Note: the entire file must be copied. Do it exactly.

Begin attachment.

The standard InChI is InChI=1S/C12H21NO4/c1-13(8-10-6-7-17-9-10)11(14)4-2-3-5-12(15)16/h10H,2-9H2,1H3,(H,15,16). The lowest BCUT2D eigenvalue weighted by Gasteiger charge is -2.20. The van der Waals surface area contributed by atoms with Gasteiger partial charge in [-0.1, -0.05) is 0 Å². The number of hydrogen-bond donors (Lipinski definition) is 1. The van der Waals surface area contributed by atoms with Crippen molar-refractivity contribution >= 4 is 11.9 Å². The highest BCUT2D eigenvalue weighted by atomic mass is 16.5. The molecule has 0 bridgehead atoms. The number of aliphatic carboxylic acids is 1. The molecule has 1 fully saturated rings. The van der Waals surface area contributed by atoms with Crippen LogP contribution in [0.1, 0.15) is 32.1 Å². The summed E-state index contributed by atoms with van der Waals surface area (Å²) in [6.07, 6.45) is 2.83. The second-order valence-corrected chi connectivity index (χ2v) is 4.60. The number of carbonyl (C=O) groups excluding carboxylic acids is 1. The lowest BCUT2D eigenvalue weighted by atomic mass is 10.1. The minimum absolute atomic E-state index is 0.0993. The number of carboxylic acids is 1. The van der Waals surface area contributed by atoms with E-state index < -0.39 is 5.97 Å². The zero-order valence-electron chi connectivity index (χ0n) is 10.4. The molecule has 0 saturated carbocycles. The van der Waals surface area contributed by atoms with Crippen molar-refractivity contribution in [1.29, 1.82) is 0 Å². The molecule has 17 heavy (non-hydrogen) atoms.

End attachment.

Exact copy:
The standard InChI is InChI=1S/C12H21NO4/c1-13(8-10-6-7-17-9-10)11(14)4-2-3-5-12(15)16/h10H,2-9H2,1H3,(H,15,16). The lowest BCUT2D eigenvalue weighted by Gasteiger charge is -2.20. The van der Waals surface area contributed by atoms with Gasteiger partial charge in [-0.1, -0.05) is 0 Å². The number of hydrogen-bond donors (Lipinski definition) is 1. The van der Waals surface area contributed by atoms with Crippen molar-refractivity contribution >= 4 is 11.9 Å². The highest BCUT2D eigenvalue weighted by atomic mass is 16.5. The molecule has 0 bridgehead atoms. The number of aliphatic carboxylic acids is 1. The molecule has 1 fully saturated rings. The van der Waals surface area contributed by atoms with Crippen LogP contribution in [0.1, 0.15) is 32.1 Å². The summed E-state index contributed by atoms with van der Waals surface area (Å²) in [6.07, 6.45) is 2.83. The second-order valence-corrected chi connectivity index (χ2v) is 4.60. The number of carbonyl (C=O) groups excluding carboxylic acids is 1. The lowest BCUT2D eigenvalue weighted by atomic mass is 10.1. The minimum absolute atomic E-state index is 0.0993. The number of carboxylic acids is 1. The van der Waals surface area contributed by atoms with E-state index < -0.39 is 5.97 Å². The zero-order valence-electron chi connectivity index (χ0n) is 10.4. The molecule has 0 saturated carbocycles. The van der Waals surface area contributed by atoms with Crippen molar-refractivity contribution in [1.29, 1.82) is 0 Å². The molecule has 17 heavy (non-hydrogen) atoms.